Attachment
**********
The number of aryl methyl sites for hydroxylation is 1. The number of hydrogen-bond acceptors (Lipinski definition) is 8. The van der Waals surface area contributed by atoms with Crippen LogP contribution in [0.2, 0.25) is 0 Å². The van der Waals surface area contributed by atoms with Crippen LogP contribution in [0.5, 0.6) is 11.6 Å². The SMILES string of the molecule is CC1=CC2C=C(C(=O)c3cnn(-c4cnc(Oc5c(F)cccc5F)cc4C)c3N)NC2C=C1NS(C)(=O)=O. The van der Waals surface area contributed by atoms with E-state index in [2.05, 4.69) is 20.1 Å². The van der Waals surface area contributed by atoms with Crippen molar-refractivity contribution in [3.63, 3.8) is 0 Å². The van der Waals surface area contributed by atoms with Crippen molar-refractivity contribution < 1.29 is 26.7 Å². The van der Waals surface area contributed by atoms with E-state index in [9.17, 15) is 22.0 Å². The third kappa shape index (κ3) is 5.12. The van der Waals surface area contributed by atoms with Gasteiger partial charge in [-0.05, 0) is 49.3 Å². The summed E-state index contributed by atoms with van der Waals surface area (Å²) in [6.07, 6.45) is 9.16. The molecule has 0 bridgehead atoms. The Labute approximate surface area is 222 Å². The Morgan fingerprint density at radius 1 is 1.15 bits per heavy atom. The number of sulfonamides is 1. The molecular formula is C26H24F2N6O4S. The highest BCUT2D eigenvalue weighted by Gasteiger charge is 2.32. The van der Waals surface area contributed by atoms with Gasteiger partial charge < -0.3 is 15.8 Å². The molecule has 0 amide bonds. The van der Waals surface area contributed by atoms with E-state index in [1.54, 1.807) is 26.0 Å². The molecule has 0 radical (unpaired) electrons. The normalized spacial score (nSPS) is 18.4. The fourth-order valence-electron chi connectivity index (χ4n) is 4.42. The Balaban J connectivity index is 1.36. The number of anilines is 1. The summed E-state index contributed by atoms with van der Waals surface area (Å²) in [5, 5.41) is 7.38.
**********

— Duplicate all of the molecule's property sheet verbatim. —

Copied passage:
The number of aryl methyl sites for hydroxylation is 1. The number of hydrogen-bond acceptors (Lipinski definition) is 8. The van der Waals surface area contributed by atoms with Crippen LogP contribution in [0.2, 0.25) is 0 Å². The van der Waals surface area contributed by atoms with Crippen LogP contribution in [0.5, 0.6) is 11.6 Å². The SMILES string of the molecule is CC1=CC2C=C(C(=O)c3cnn(-c4cnc(Oc5c(F)cccc5F)cc4C)c3N)NC2C=C1NS(C)(=O)=O. The van der Waals surface area contributed by atoms with E-state index in [2.05, 4.69) is 20.1 Å². The van der Waals surface area contributed by atoms with Crippen molar-refractivity contribution in [3.63, 3.8) is 0 Å². The van der Waals surface area contributed by atoms with Crippen molar-refractivity contribution < 1.29 is 26.7 Å². The van der Waals surface area contributed by atoms with E-state index in [9.17, 15) is 22.0 Å². The third kappa shape index (κ3) is 5.12. The van der Waals surface area contributed by atoms with Gasteiger partial charge in [-0.05, 0) is 49.3 Å². The summed E-state index contributed by atoms with van der Waals surface area (Å²) in [6.07, 6.45) is 9.16. The molecule has 0 bridgehead atoms. The Labute approximate surface area is 222 Å². The Morgan fingerprint density at radius 1 is 1.15 bits per heavy atom. The number of sulfonamides is 1. The molecular formula is C26H24F2N6O4S. The highest BCUT2D eigenvalue weighted by Gasteiger charge is 2.32. The van der Waals surface area contributed by atoms with Gasteiger partial charge < -0.3 is 15.8 Å². The molecule has 0 amide bonds. The van der Waals surface area contributed by atoms with E-state index in [1.54, 1.807) is 26.0 Å². The molecule has 0 radical (unpaired) electrons. The normalized spacial score (nSPS) is 18.4. The fourth-order valence-electron chi connectivity index (χ4n) is 4.42. The Balaban J connectivity index is 1.36. The number of anilines is 1. The summed E-state index contributed by atoms with van der Waals surface area (Å²) in [5, 5.41) is 7.38.